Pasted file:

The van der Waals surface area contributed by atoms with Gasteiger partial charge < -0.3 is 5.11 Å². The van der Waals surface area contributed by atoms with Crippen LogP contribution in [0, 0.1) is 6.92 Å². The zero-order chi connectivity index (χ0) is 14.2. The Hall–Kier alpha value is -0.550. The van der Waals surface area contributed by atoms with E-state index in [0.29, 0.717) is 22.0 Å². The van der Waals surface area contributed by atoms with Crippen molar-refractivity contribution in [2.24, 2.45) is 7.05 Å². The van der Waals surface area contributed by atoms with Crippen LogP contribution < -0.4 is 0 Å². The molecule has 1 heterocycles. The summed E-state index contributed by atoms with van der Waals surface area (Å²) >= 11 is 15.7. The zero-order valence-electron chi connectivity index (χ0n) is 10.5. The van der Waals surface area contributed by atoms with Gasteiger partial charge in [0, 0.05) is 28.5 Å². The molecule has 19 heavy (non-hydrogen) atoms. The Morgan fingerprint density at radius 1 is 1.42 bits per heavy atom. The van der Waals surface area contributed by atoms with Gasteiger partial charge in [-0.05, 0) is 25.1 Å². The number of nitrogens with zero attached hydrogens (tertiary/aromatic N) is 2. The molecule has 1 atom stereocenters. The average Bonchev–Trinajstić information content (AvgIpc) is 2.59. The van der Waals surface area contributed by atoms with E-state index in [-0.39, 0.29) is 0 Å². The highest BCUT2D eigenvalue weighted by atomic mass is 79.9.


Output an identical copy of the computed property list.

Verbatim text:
The van der Waals surface area contributed by atoms with Gasteiger partial charge < -0.3 is 5.11 Å². The van der Waals surface area contributed by atoms with Crippen LogP contribution in [0, 0.1) is 6.92 Å². The zero-order chi connectivity index (χ0) is 14.2. The Hall–Kier alpha value is -0.550. The van der Waals surface area contributed by atoms with E-state index in [0.29, 0.717) is 22.0 Å². The van der Waals surface area contributed by atoms with Crippen molar-refractivity contribution in [2.24, 2.45) is 7.05 Å². The van der Waals surface area contributed by atoms with Crippen LogP contribution < -0.4 is 0 Å². The molecule has 1 heterocycles. The summed E-state index contributed by atoms with van der Waals surface area (Å²) >= 11 is 15.7. The zero-order valence-electron chi connectivity index (χ0n) is 10.5. The van der Waals surface area contributed by atoms with Gasteiger partial charge in [0, 0.05) is 28.5 Å². The molecule has 19 heavy (non-hydrogen) atoms. The Morgan fingerprint density at radius 1 is 1.42 bits per heavy atom. The van der Waals surface area contributed by atoms with Gasteiger partial charge in [-0.05, 0) is 25.1 Å². The number of nitrogens with zero attached hydrogens (tertiary/aromatic N) is 2. The molecule has 1 atom stereocenters. The average Bonchev–Trinajstić information content (AvgIpc) is 2.59. The van der Waals surface area contributed by atoms with E-state index in [-0.39, 0.29) is 0 Å². The highest BCUT2D eigenvalue weighted by atomic mass is 79.9.